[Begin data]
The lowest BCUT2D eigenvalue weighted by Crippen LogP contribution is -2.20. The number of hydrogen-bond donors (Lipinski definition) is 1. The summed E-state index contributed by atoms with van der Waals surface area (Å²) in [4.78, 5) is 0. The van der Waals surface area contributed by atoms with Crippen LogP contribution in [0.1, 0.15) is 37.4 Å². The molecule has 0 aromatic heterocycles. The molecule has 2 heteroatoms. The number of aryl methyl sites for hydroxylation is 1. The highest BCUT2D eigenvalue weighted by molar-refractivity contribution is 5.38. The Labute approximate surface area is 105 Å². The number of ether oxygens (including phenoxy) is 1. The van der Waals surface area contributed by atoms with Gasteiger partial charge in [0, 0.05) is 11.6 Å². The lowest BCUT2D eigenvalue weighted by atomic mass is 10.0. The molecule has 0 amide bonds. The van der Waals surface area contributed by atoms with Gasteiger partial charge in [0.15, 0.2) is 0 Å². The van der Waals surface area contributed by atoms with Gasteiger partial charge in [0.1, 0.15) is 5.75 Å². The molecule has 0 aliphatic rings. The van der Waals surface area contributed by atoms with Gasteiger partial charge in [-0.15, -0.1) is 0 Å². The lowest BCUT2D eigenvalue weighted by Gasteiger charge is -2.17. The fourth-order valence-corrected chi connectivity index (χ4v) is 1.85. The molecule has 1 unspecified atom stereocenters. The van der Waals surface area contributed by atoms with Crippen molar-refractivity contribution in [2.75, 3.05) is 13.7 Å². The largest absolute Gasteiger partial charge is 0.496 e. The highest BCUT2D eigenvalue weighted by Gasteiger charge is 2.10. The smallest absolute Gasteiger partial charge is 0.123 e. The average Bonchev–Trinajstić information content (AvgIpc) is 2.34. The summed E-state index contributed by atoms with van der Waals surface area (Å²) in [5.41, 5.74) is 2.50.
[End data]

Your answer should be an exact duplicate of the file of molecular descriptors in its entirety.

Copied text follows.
The lowest BCUT2D eigenvalue weighted by Crippen LogP contribution is -2.20. The number of hydrogen-bond donors (Lipinski definition) is 1. The summed E-state index contributed by atoms with van der Waals surface area (Å²) in [4.78, 5) is 0. The van der Waals surface area contributed by atoms with Crippen LogP contribution in [0.1, 0.15) is 37.4 Å². The molecule has 0 aromatic heterocycles. The molecule has 2 heteroatoms. The number of aryl methyl sites for hydroxylation is 1. The highest BCUT2D eigenvalue weighted by molar-refractivity contribution is 5.38. The Labute approximate surface area is 105 Å². The number of ether oxygens (including phenoxy) is 1. The van der Waals surface area contributed by atoms with Gasteiger partial charge in [0, 0.05) is 11.6 Å². The lowest BCUT2D eigenvalue weighted by atomic mass is 10.0. The molecule has 0 amide bonds. The van der Waals surface area contributed by atoms with Gasteiger partial charge in [0.15, 0.2) is 0 Å². The van der Waals surface area contributed by atoms with Gasteiger partial charge in [0.1, 0.15) is 5.75 Å². The molecule has 0 aliphatic rings. The van der Waals surface area contributed by atoms with Gasteiger partial charge in [-0.15, -0.1) is 0 Å². The lowest BCUT2D eigenvalue weighted by Gasteiger charge is -2.17. The fourth-order valence-corrected chi connectivity index (χ4v) is 1.85. The molecule has 1 unspecified atom stereocenters. The van der Waals surface area contributed by atoms with Crippen molar-refractivity contribution in [2.75, 3.05) is 13.7 Å². The largest absolute Gasteiger partial charge is 0.496 e. The highest BCUT2D eigenvalue weighted by Gasteiger charge is 2.10. The smallest absolute Gasteiger partial charge is 0.123 e. The average Bonchev–Trinajstić information content (AvgIpc) is 2.34. The summed E-state index contributed by atoms with van der Waals surface area (Å²) in [5.41, 5.74) is 2.50.